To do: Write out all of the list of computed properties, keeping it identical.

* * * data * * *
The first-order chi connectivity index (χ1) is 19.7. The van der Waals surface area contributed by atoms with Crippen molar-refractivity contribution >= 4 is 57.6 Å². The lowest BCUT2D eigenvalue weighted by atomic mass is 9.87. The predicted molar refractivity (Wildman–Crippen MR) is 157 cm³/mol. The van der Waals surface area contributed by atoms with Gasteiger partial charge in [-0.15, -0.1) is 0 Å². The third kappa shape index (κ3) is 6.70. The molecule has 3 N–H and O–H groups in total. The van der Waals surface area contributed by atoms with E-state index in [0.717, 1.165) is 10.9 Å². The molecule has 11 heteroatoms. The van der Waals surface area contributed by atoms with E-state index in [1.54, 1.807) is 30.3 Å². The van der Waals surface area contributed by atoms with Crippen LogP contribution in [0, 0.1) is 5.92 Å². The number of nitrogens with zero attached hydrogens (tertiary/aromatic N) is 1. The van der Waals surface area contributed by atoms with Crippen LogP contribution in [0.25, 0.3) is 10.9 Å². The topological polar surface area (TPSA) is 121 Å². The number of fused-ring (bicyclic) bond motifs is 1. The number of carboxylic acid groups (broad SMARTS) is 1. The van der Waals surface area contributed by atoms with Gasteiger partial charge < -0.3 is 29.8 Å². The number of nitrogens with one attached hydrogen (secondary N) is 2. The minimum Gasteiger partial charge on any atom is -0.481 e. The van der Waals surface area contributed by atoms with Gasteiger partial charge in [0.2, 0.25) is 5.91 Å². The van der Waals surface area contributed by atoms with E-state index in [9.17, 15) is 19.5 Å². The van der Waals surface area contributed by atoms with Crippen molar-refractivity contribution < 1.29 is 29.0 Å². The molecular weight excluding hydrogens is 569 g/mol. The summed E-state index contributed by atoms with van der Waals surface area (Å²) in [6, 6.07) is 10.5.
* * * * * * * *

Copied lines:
The first-order chi connectivity index (χ1) is 19.7. The van der Waals surface area contributed by atoms with Crippen molar-refractivity contribution >= 4 is 57.6 Å². The lowest BCUT2D eigenvalue weighted by atomic mass is 9.87. The predicted molar refractivity (Wildman–Crippen MR) is 157 cm³/mol. The van der Waals surface area contributed by atoms with Gasteiger partial charge in [-0.15, -0.1) is 0 Å². The third kappa shape index (κ3) is 6.70. The molecule has 3 N–H and O–H groups in total. The van der Waals surface area contributed by atoms with E-state index in [0.717, 1.165) is 10.9 Å². The molecule has 11 heteroatoms. The van der Waals surface area contributed by atoms with E-state index in [1.54, 1.807) is 30.3 Å². The van der Waals surface area contributed by atoms with Crippen LogP contribution in [0, 0.1) is 5.92 Å². The number of nitrogens with zero attached hydrogens (tertiary/aromatic N) is 1. The van der Waals surface area contributed by atoms with Crippen LogP contribution in [0.25, 0.3) is 10.9 Å². The topological polar surface area (TPSA) is 121 Å². The number of fused-ring (bicyclic) bond motifs is 1. The number of carboxylic acid groups (broad SMARTS) is 1. The van der Waals surface area contributed by atoms with Gasteiger partial charge < -0.3 is 29.8 Å². The number of nitrogens with one attached hydrogen (secondary N) is 2. The minimum Gasteiger partial charge on any atom is -0.481 e. The van der Waals surface area contributed by atoms with Gasteiger partial charge in [0.2, 0.25) is 5.91 Å². The van der Waals surface area contributed by atoms with E-state index in [9.17, 15) is 19.5 Å². The van der Waals surface area contributed by atoms with Crippen molar-refractivity contribution < 1.29 is 29.0 Å². The molecular weight excluding hydrogens is 569 g/mol. The summed E-state index contributed by atoms with van der Waals surface area (Å²) in [6, 6.07) is 10.5.